The Internal Revenue Service headquarters in Washington. (Andrew Harrer/Bloomberg News)

The U.S. Education Department will make it easier for families to provide proof of their income, clearing the way for some of the neediest college students to gain access to federal loans and grants.

The announcement arrives as ongoing disruptions at the Internal Revenue Service are hindering some students from verifying information on their financial aid applications, which could prevent them from enrolling in the spring semester or following academic year.

The Education Department said the notification it issued Wednesday to guide schools in handling verification requirements has nothing to do with what’s happening at the IRS. Plans for relaxing the rules have been in the works since November, according to the department.

Rather than having to obtain an official tax transcript to verify their household income, students can now provide signed copies of tax returns. College financial aid officers will also be allowed to accept signed statements from applicants whose families do not file tax returns. The changes will take effect immediately to the benefit of students still completing verification for the 2018-2019 academic year and those in the midst of the process for the following year.

The arrival of the agency’s guidance could not have been more timely, said John Falleroni, senior associate director of financial aid at Duquesne University.

“I had just completed a call with a parent who was in this situation. During the call, I could only acknowledge the absurdity of the scenario but stated that I did need the tax transcript for final processing,” he said. “It was wonderful to call her back with the new guidance. Within hours, I had received a tax copy, completed verification and provided a package.”

Every year, about one-third of all students who fill out the Free Application for Federal Student Aid, known as FAFSA, must provide further proof that the information they supplied is accurate. The Education Department can flag students for verification at random, but higher-education experts say the neediest students are frequently audited, especially if the income reported on their application appears too low to support their household.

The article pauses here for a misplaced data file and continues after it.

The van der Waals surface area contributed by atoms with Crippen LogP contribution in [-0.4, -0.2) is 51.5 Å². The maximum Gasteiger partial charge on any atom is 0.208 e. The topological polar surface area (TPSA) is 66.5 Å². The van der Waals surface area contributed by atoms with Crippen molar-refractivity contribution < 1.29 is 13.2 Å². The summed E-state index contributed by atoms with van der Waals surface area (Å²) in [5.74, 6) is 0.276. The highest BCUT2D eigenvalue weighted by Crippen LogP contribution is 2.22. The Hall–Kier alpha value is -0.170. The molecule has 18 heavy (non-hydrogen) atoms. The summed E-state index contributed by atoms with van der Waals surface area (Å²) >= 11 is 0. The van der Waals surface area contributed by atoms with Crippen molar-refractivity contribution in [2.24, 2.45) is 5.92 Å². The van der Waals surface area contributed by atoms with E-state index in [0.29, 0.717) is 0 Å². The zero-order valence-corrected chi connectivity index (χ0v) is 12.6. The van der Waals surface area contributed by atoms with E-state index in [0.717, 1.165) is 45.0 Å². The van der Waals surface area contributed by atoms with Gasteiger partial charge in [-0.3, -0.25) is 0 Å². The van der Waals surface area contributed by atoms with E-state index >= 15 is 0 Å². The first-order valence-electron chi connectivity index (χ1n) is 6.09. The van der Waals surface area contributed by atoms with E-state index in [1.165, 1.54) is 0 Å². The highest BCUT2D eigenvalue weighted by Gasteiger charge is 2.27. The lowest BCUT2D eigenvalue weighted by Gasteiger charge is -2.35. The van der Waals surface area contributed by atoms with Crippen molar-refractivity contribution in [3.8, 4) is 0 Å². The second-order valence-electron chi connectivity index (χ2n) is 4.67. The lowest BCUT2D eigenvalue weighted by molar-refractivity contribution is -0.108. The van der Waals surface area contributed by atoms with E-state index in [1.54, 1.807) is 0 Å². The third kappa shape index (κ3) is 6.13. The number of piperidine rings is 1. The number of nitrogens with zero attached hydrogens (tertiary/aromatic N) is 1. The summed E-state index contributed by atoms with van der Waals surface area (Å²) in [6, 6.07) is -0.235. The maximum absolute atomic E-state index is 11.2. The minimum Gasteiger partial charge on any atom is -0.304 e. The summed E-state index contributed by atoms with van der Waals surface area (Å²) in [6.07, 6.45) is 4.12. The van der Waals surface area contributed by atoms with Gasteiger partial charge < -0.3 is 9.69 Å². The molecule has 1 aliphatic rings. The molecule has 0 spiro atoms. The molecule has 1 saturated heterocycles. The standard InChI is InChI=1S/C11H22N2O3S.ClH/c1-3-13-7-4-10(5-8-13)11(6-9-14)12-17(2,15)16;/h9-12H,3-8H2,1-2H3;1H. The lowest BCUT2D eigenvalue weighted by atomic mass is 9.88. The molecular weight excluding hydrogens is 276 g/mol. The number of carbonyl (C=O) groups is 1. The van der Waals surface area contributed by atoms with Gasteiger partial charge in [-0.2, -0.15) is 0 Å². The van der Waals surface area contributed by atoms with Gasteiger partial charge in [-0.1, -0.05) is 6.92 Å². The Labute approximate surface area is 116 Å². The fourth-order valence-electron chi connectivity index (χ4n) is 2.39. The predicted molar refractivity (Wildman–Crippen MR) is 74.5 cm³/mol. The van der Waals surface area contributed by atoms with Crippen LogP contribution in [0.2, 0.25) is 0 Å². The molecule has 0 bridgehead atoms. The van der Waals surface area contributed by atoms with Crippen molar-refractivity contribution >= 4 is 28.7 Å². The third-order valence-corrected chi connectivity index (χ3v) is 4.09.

"There is a lot of pressure on the department to keep improper payments low, understandably, but … there’s an awful lot of verification that results in very little change in students' expected family contribution or their award,” said Kim Cook, executive director of the nonprofit National College Access Network. “We may be casting too wide a net.”

Some students selected for income verification are allowed to import tax records directly from the IRS into their financial aid applications — a data service that remains up and running. Others who do not qualify for that feature can verify their income using an IRS tax transcript. They can still request a transcript by phone or mail, which takes two weeks, but the system that takes online requests has been down since at least Jan. 2.

The IRS said the tax transcript system is inaccessible because of routine maintenance and should be back up and running about Monday. College financial aid officers said they received no advance warning of the outage, which is out of character for the IRS, leading to suspicions that the partial government shutdown could be the root of the problem. The IRS is among the federal agencies operating with a skeletal staff.

On Monday, White House officials said the administration planned to recall some IRS personnel to process and send out Americans' tax refunds. But the IRS said those plans will not have any impact on the maintenance outage affecting the tax transcript service.